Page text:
Sen. Orrin Hatch (R-Utah) has a curious habit of writing op-eds during fights over Supreme Court nominees. That would be less of a problem if the senator's opinion pieces weren't so badly flawed.
Two years ago, for example, Hatch wrote an op-ed that mentioned a meeting he'd held with then-Supreme Court nominee Merrick Garland. The trouble was, the Utah Republican hadn't actually held such a meeting, and the newspaper that ran the piece found it necessary to pull the piece from its website.
More recently, Hatch wrote another piece making the case that there was no point in Democrats asking the FBI to re-open its background check into Brett Kavanaugh. "Democrats point to the Anita Hill investigation as an analogue, but Hill was a federal employee alleging misconduct by a superior on federal property," the senator wrote. "There was a clear federal nexus. No such nexus exists here."
That was soon proven wrong, too. Officials didn't need a "nexus," they needed a presidential directive to re-open the FBI process. Late last week, that's what happened.
Today, Hatch thought he'd give it another shot with an op-ed in the Wall Street Journal.
A notable shift occurred in the left's anti-Kavanaugh campaign over the weekend. Attention has turned away from Christine Blasey Ford's allegations of sexual assault -- the entire reason for last week's hearing and the ensuing delay in Judge Brett Kavanaugh's confirmation vote -- and toward his behavior at the hearing.We're starting to see arguments like the following: Even if Judge Kavanaugh is innocent, what he said at the hearing, and how he said it, is disqualifying.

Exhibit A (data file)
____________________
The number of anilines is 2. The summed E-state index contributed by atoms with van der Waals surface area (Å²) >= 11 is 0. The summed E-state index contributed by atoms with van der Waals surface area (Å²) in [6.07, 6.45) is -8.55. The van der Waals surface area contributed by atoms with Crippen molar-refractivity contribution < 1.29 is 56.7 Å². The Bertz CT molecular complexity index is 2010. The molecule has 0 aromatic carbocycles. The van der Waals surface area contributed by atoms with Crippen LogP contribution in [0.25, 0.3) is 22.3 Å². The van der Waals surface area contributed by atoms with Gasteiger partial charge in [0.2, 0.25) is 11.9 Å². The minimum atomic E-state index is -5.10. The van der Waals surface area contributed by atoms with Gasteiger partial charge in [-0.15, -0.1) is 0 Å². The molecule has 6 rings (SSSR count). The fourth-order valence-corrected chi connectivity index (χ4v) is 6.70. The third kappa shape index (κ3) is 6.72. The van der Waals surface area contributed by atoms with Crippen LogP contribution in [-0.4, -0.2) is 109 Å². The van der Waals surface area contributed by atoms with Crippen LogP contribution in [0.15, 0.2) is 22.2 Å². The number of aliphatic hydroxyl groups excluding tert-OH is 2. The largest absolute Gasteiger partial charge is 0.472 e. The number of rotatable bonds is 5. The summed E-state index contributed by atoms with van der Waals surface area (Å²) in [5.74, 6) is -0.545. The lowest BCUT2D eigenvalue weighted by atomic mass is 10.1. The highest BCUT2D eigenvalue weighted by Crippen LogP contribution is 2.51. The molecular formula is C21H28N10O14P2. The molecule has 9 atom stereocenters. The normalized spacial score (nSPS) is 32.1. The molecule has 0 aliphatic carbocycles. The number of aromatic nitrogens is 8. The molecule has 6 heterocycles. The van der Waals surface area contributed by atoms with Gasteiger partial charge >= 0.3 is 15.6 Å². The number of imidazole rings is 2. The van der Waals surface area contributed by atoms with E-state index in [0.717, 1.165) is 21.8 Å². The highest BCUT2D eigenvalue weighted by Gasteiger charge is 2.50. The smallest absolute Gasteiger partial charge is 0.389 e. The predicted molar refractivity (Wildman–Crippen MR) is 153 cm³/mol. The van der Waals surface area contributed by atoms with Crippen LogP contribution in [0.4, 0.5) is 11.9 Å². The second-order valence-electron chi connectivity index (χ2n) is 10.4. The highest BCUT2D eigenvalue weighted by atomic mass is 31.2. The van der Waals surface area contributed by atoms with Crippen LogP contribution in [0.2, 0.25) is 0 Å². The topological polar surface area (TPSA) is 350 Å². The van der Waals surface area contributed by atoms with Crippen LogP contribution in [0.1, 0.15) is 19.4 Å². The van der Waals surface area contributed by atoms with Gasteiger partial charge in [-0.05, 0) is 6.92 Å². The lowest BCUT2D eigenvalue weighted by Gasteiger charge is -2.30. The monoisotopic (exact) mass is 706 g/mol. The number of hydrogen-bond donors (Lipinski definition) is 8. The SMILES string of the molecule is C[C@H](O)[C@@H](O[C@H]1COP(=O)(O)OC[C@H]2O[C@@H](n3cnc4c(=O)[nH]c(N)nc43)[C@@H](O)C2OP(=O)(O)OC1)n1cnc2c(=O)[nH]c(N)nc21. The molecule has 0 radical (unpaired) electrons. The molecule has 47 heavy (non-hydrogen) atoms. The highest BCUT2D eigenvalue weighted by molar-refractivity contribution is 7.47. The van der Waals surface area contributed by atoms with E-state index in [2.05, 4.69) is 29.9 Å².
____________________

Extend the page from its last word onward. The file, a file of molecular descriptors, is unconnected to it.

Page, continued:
The debate isn't especially complicated. As part of his defense, the Supreme Court nominee dropped the mask of a neutral judge and concocted a conspiracy theory, accusing Democrats of seeking "revenge on behalf of the Clintons" and targeting him as retribution for the 2016 election. The display sparked bipartisan criticism for a reason.
Even Kavanaugh himself said in 2015 that judges must keep "emotions in check" and not be a "political partisan." Last week, he failed on both counts.
In his sworn testimony, Kavanaugh has also made a wide variety of claims that appeared to be false.
It's against this backdrop that Hatch is complaining that "what [Kavanaugh] said at the hearing, and how he said it," is being held against him. Well, yes, that's pretty much how this works. What a Supreme Court nominee says at a hearing counts.
"I for one have had enough of this charade," Hatch concluded.
Yeah, me too, though I'm thinking of a very different charade.